HVAC Companies: Who’s in my home?

Watch Out For

This area will be for educational topics that are most concerning. I will discuss several topics from pricing to protection that will give you good information to make good decisions.

The Cons, Unethical Behaviors, too cheap to be true and why.

#1 Telemarketing. When you hear “ We have the lowest price and are in the neighborhood “ or something to that effect, or, we are doing the work for XYZ Heating & Air. Just hang up. Why? The objective is to just get in the door to get money out of you. No HVAC company does work for another.

#2 Free or Super Cheap Inspections. When you hear “Free Inspection” in any form or fashion, just hang up. Why? The objective is to get in the door and get money out of you.

#3 I need to get a supervisor out here to look at this problem, or something to that effect. Just tell them to leave. Why? The objective is to get money out of you. Think about it; why would a competent technician need someone else to verify an issue that they should be able to show and explain to you themselves. They are supposed to be well trained right? Wrong! Companies are hiring kids off the street, putting a shirt on them and sticking them in a truck with very little to no training whatsoever. The only training they are getting is to look at a few key areas for damage, then call the office. This is nothing but criminal behavior and the public deserves to know about this. This technique is used at every level from a maintenance call to a service call, and the supervisor/salesman or whatever he calls himself is in on it all the way. Sometimes he is right around the corner waiting because he knows specific information about your machine, either through previous visits or questions that you were asked during your initial service call. If you are not sure who is in your home, just ask the technician if he will call a supervisor should he find a problem. If he says yes, then chances are the company is running a Turn Over program. “Turn it over to a salesman program”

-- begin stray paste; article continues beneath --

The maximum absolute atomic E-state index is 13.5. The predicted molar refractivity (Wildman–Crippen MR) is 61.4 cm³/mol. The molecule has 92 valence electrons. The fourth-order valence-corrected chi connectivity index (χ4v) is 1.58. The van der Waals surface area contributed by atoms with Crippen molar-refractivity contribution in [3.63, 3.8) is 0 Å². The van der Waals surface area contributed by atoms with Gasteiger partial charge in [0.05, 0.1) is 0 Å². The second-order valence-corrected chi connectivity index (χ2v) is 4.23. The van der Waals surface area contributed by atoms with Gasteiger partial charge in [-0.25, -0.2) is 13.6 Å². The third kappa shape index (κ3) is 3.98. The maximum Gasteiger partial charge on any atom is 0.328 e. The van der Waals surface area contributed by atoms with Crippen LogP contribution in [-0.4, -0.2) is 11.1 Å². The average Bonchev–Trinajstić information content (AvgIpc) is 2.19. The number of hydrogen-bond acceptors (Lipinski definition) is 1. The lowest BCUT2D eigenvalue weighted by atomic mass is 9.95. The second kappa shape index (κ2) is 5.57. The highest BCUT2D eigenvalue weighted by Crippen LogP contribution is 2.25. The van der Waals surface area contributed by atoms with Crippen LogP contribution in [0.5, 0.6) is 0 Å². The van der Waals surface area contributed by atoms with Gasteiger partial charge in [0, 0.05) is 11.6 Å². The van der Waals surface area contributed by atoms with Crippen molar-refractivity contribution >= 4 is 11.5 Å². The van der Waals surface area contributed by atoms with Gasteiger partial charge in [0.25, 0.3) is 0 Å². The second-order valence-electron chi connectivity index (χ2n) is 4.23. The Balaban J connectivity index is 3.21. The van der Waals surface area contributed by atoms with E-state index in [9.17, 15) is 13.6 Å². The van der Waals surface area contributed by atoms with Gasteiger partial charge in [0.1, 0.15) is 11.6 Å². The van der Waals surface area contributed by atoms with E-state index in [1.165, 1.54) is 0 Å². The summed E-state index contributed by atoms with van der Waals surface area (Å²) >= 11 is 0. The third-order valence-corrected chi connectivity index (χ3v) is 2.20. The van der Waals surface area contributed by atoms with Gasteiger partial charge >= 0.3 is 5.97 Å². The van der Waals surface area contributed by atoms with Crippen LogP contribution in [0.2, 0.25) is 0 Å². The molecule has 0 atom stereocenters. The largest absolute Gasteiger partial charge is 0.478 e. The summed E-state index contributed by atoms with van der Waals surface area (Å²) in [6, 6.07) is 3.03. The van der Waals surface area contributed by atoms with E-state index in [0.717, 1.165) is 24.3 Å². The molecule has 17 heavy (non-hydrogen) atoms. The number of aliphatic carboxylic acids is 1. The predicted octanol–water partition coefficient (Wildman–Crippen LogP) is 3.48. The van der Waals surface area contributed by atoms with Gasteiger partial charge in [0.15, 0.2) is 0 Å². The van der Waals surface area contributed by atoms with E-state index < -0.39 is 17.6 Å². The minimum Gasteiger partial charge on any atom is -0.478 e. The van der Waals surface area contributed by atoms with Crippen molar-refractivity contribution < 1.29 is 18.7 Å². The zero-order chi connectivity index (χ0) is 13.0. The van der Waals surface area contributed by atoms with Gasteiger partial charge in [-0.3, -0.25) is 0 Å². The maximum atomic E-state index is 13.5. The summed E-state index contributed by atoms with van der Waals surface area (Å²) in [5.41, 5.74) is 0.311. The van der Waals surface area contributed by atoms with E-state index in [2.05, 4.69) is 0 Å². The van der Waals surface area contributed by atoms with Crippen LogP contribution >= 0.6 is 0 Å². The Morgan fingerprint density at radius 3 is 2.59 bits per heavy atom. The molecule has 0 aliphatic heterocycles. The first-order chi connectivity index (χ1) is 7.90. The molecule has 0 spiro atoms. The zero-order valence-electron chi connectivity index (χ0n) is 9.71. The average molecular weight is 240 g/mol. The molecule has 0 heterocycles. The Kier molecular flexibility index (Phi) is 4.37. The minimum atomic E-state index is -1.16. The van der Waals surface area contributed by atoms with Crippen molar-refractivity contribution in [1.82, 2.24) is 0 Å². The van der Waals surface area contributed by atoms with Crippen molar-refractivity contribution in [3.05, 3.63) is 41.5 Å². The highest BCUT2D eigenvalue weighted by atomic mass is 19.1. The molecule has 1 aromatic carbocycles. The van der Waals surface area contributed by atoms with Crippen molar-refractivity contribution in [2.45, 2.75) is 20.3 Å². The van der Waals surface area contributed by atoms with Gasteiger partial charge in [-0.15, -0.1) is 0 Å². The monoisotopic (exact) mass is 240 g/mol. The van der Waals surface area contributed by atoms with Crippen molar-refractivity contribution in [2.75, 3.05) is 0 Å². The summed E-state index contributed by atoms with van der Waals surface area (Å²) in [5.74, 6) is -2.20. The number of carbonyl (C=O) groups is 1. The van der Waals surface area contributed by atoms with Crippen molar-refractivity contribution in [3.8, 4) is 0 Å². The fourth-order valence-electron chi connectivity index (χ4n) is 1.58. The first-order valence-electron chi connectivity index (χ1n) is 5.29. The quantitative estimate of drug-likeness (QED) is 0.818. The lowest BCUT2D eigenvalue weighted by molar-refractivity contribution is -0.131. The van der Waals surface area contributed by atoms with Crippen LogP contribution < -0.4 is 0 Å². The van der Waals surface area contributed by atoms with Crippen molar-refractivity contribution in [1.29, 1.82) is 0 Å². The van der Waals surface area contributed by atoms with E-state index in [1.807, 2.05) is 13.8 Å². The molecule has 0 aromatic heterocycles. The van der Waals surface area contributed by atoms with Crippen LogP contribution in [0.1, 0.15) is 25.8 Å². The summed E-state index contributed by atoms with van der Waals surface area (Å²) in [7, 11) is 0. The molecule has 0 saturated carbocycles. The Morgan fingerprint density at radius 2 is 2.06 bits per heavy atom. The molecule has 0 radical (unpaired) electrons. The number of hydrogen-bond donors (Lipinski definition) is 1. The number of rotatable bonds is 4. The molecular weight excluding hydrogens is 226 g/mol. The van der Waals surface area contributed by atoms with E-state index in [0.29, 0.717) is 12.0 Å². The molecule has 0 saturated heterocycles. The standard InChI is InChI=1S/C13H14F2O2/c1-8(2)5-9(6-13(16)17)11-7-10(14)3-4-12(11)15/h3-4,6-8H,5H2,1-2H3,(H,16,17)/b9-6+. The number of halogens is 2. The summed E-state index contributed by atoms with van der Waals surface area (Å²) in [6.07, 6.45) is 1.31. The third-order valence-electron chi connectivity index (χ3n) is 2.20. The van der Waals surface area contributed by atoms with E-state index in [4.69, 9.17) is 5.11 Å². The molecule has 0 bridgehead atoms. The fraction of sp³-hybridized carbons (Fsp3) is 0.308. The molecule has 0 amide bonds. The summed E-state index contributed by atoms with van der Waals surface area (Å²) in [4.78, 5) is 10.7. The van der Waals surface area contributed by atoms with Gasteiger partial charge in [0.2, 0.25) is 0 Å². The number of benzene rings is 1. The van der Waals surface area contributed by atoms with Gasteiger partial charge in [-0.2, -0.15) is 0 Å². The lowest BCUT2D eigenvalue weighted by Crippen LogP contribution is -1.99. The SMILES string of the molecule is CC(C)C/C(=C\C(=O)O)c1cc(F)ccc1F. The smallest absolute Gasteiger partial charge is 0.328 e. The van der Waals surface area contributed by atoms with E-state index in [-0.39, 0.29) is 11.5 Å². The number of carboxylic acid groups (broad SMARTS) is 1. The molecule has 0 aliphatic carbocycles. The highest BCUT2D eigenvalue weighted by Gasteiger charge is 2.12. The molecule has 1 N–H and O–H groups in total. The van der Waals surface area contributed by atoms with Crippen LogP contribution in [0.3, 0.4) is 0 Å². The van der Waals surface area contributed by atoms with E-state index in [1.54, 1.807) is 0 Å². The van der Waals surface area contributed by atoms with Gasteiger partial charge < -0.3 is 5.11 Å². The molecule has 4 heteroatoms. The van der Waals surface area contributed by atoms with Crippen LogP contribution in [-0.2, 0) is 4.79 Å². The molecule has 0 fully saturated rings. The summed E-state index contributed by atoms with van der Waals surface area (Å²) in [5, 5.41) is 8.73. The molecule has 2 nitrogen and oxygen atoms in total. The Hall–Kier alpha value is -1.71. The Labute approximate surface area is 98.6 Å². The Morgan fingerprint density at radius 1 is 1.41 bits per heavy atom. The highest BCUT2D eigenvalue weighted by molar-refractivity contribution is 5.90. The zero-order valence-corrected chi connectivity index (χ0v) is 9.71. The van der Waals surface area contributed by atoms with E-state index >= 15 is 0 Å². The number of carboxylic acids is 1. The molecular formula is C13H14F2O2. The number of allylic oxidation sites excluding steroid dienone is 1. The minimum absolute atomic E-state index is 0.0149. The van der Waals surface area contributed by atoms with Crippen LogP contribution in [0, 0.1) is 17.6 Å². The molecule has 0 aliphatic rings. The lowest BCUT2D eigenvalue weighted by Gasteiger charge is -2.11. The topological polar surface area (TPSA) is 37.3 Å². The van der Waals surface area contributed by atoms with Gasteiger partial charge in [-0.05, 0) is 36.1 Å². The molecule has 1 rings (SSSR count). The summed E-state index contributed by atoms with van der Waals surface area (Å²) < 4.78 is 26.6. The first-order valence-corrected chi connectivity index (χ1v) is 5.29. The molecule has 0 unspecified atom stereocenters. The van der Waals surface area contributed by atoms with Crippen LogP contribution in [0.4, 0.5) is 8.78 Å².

You can call in a second opinion yourself, and may just find out it’s a quick repair. This is mandatory if you know that your machine was working before their arrival. For instance; it is 90* outside and you keep your thermostat set at 72*. You are then told that your system is gone, can’t be fixed and you need one today. ( you are out of refrigerant or your compressor is blown up etc.) But wait, the tech has only been there 30 minutes and the inside temp has hardly changed. The thermostat is reading 73-74*, take a pic or video of that thermostat, the companies truck and whatever else that you feel is in your best interest, because the tech isn’t working in yours. I mention this because, once a person is told their system is bad, they are not thinking about their indoor temp and that is was working. This usually happens on a preventative maintenance visit. A preventative maintenance is an inspection, testing and cleaning. A good tech will articulate the findings in a respectful and caring manner to give you the proper options to replace any deficient part(s) or even consider an upgrade depending on your situation. Not every 10 year old system needs replacing, might just need a little TLC.